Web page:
takes the default value of 1. Now let’s try some different calls to `quadratic_solver`

and `quadratic_solver2`

```
# solve again for a=1,b=4,c=3
quadratic_solver2(b=4,c=3)
#> [1] -1
# replace default and change order
quadratic_solver2(c=10,b=5,a=-1)
#> [1] -1.531129
# no default set for quadratic_solver so it will crash if a not provided
quadratic_solver(b=4,c=3)
#> Error in quadratic_solver(b = 4, c = 3): argument "a" is missing, with no default
```

### 2.7.2 if/else

Related Reading: IDS 3.1

Often when writing code, you will want to do different things depending on some condition. Let’s write a function that takes in the number of employees that are in a firm and prints “large” if the firm has more than 100 employees and “small” otherwise.

```
<- function(employees) {
large_or_small if (employees > 100) {
print("large")
else {
} print("small")
} }
```

I think, at this point, this code should make sense to you. The only new thing is the if/else. The following is not code that will actually run but is just to help understand the logic of if/else.

```
if (condition) {
# do something
else {
} # do something else
}
```

All that happens with if/else is that we check whether `condition`

evaluate to `TRUE`

or `FALSE`

. If it is `TRUE`

, the code will do whatever is inside the first set of brackets; if it is `FALSE`

, the code will do whatever is in the set of brackets following `else`

.

### 2.7.3 for loops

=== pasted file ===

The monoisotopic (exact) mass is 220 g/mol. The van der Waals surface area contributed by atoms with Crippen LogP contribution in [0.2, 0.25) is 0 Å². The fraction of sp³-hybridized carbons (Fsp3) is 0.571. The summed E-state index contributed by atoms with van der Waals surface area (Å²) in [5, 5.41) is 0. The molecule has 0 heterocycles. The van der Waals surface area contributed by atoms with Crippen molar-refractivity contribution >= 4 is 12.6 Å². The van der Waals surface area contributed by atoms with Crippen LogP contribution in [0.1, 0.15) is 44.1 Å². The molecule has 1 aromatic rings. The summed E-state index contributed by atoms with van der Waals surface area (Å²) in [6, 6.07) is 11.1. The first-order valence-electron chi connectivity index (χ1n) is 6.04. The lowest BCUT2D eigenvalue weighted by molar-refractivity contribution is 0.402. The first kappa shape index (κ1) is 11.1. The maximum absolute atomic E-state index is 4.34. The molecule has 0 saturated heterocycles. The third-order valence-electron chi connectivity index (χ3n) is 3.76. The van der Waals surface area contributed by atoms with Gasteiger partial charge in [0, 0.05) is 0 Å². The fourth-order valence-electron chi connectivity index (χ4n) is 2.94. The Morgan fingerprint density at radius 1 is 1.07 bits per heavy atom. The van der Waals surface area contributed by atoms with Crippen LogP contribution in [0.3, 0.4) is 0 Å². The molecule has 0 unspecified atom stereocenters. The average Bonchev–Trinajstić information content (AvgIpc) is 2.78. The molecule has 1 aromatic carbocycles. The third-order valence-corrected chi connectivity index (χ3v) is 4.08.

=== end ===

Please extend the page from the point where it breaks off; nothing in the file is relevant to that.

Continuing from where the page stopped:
Related Reading: IDS 3.4

Often, we need to run the same code over and over again. A `for`

loop is a main programming tool for this case (`for`

loops show up in pretty much all programming languages).

We’ll have more realistic examples later on in the semester, but we’ll do something trivial for now.

```
<- c()
out for (i in 1:10) {
<- i*3
out[i]
}
out#> [1] 3 6 9 12 15 18 21 24 27 30
```

The above code, starts with \(i=1\), calculates \(i*3\) (which is 3), and then stores that result in the first element of the vector `out`

, then \(i\) increases to 2, the code calculates \(i*3\) (which is now 6), and stores this result in the second element of `out`

, and so on through \(i=10\).

### 2.7.4 Vectorization

Related Reading: IDS 3.5

Vectorizing functions is a relatively advanced topic in R programming, but it is an important one, so I am including it here.

Because we will often be working with data, we will often be performing the same operation on all of the observations in the data. For example, suppose that you wanted to take the logarithm of the number of employees for all the firms in `firm_data`

. One way to do this is to use a `for`

loop, but this code would be a bit of a mess. Instead, the function `log`

is **vectorized** — this means that if we apply it to a vector, it will calculate the logarithm of each element in the vector. Besides this, vectorized functions are often faster than `for`

loops.

Not all functions are vectorized though. Let’s go back to our function earlier called `large_or_small`

. This took in the number of employees at a firm and then printed “large” if the firm had more than 100 employees and “small” otherwise. Let’s see what happens if we call this function on a vector of employees (Ideally, we’d like the function to be applied to each element in the vector).